|Collection||Jim Bolus Collection|
|Object Name||Recording, Audio|
|Title||Jim Bolus interviews with William H. May, T.A. Grissom, Bud Burke, Bill Burch, Penny Ann Early, and Herb Stevens|
Bolus first speaks with former Racing Commission Chairman William H. May. He is investigating a rumor that 1960 Kentucky Derby winner Venetian Way may have been "hopped." They discuss the evolution of post-race drug testing practices in the thoroughbred racing industry. May confirms standards were much less strict in years past. They also discuss the impact of the scandal following 1968 Kentucky Derby, when winner Dancer's Image was disqualified after testing positive for a performance enhancing drug.
Bolus next speaks with owner T.A. Grissom, owner of Lurullah, who ran against Venetian Way in the 1960 Kentucky Derby. Grissom denies hearing any rumors about Venetian Way running the race "hopped." The two also discuss some of Grissom's other notable horses, including Roman Lion and Decidedly.
Bolus next speaks with a gentleman named Bud Burke, who seems to be a Churchill Downs employee. He has worked in the spit box, where horses are held for blood and urine testing post race. Bolus and Burke discuss the hopping rumors about Venetian Way, and Burke denies hearing about it at the time of the 1960 Kentucky Derby. They discuss the once widespread practice of hopping, and Burke shares stories he has heard about some notable trainers who engaged in this practice, and well-known horses who were hopped during major races.
Bolus speaks with trainer Bill Burch, age 26, about a colt he is currently training. They discuss two of the horse's recent races, his progress over the winter, and plans for upcoming races, including who the horse's rider may be. Burch talks about the horse's personality and how he responds to training. He is unsure whether or not they will consider running the horse in the Kentucky Derby. They also briefly discuss the careers of Burch's father and grandfather, who are also well-known horse trainers.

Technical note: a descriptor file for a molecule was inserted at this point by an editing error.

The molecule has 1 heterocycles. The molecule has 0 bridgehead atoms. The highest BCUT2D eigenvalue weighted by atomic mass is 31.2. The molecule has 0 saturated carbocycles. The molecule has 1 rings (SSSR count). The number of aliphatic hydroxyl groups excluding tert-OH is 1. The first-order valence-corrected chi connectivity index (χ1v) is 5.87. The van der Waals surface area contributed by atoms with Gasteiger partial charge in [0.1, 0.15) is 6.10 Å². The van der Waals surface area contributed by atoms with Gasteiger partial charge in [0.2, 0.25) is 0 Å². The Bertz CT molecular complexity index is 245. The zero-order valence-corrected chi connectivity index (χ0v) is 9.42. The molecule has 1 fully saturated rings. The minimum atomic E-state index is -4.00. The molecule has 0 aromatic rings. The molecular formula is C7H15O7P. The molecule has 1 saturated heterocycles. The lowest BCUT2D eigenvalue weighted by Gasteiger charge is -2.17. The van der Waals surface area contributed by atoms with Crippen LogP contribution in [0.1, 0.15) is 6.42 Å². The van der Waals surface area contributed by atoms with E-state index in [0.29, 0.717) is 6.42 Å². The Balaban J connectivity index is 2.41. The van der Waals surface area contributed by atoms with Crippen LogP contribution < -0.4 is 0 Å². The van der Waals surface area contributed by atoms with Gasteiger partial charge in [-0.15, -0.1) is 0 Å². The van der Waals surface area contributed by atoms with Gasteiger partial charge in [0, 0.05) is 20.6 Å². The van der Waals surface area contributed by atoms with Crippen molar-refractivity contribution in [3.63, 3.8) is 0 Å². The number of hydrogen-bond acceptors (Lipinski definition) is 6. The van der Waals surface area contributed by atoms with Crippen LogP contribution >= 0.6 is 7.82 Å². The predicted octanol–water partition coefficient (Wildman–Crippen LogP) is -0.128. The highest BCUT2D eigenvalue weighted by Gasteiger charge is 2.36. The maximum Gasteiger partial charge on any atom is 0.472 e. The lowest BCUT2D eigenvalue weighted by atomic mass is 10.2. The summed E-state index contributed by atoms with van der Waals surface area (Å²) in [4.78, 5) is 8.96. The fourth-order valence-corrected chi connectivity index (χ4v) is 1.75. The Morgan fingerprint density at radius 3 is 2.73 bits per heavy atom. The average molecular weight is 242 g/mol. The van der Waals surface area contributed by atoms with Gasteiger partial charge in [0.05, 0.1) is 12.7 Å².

Bolus speaks with trainer and former jockey Penny Ann Early. He is researching a "Where Are They Now?" story about former athletes. They discuss Early's current training at Caliente, a track in Mexico, and she discusses her best horse, Silent Tim. The two discuss how society has changed since 1968, when Early became famous as the first woman licensed as a jockey in the United States. She shares memories of that period of her life, talks about the controversy surrounding her attempts to ride at Churchill Downs, and discusses the impact this has had on her life and career.
In the next segment, Bolus and other reporters interview Herb Stevens, trainer of Rockhill Native. He discusses his plans for upcoming races, and the horse's recent workouts. Stevens also confirms his opposition to running a horse in the Kentucky Derby, because he believes the horsemen are not treated well by Churchill Downs. Stevens rates his horse against current competition, and expresses confidence in his ability to race longer distances, in spite of a recent loss in the Flamingo Stakes.
|Number of Items||Audiocassette|
May, William H.
Early, Penny Ann
1960 Kentucky Derby
1968 Kentucky Derby
1962 Kentucky Derby
1962 Preakness Stakes
1980 Flamingo Stakes